O Rama, mind constantly swings like a pendulum between the reality and the appearance, between consciousness and inertness. When the mind contemplates the inert objects for a considerable time, it assumes the characteristics of such inertness. When the same mind is devoted to inquiry and wisdom, it shakes off all conditioning and returns to its original nature as pure consciousness.
The psychological tendency (or mental disposition or mental conditioning) is unreal, yet it does arise in the mind. The product of ignorance is real only to the ignorant person; to the wise, it is just a verbal expression (just as one speaks of the barren woman’s son). Do not remain ignorant, O Rama, but strive to be wise by renouncing mental conditioning.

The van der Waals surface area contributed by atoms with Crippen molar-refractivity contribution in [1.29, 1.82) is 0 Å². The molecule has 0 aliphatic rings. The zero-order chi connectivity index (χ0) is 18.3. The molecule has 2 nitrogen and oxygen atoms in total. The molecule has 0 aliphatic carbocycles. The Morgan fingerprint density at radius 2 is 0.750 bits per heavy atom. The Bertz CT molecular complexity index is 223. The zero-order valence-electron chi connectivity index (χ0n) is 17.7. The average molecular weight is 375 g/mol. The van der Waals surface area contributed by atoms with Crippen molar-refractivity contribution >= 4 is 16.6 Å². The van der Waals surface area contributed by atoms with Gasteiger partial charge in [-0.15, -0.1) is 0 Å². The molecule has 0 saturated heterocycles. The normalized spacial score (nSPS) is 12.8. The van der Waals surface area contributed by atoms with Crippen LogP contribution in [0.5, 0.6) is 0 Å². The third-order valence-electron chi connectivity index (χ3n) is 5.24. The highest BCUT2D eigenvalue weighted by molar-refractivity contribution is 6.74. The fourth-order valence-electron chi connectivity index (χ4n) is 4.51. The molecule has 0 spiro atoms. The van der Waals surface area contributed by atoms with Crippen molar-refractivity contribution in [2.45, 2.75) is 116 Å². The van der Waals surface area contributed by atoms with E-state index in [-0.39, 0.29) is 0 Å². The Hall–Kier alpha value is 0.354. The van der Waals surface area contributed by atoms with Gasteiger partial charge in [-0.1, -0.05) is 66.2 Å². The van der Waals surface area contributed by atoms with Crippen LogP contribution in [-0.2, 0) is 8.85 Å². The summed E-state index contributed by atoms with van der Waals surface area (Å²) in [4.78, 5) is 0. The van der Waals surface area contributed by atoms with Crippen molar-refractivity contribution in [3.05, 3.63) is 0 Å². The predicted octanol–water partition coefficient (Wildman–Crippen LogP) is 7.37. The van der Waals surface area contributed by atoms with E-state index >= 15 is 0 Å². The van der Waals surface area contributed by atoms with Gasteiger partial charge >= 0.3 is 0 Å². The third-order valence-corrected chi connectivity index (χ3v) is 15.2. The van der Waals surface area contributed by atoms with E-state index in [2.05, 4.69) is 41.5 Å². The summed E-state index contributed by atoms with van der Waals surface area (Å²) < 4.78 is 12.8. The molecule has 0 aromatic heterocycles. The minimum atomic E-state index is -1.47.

You are not the doer of any action here, O Rama, so why do you assume doership? When one alone exists, who does what and how? Do not become inactive, either, for what is gained by doing nothing? What has to be done has to be done. Therefore rest in the self. Even while doing all the actions natural to you if you are unattached to those actions you are truly the non-doer; if you are doing nothing and are attached to that non-doership (then you are doing nothing) you become the doer! When all this world is like the juggler’s trick, what is to be given up and what is to be sought?
The seed of this world appearance is ignorance. This ignorance or mental conditioning is acquired by man effortlessly and it seems to promote pleasure, but in truth it is the giver of grief. It creates a delusion of pleasure only by the total veiling of self-knowledge. Thus it was able to make the king Lavana experience less than an hour as if it were of several years’ duration.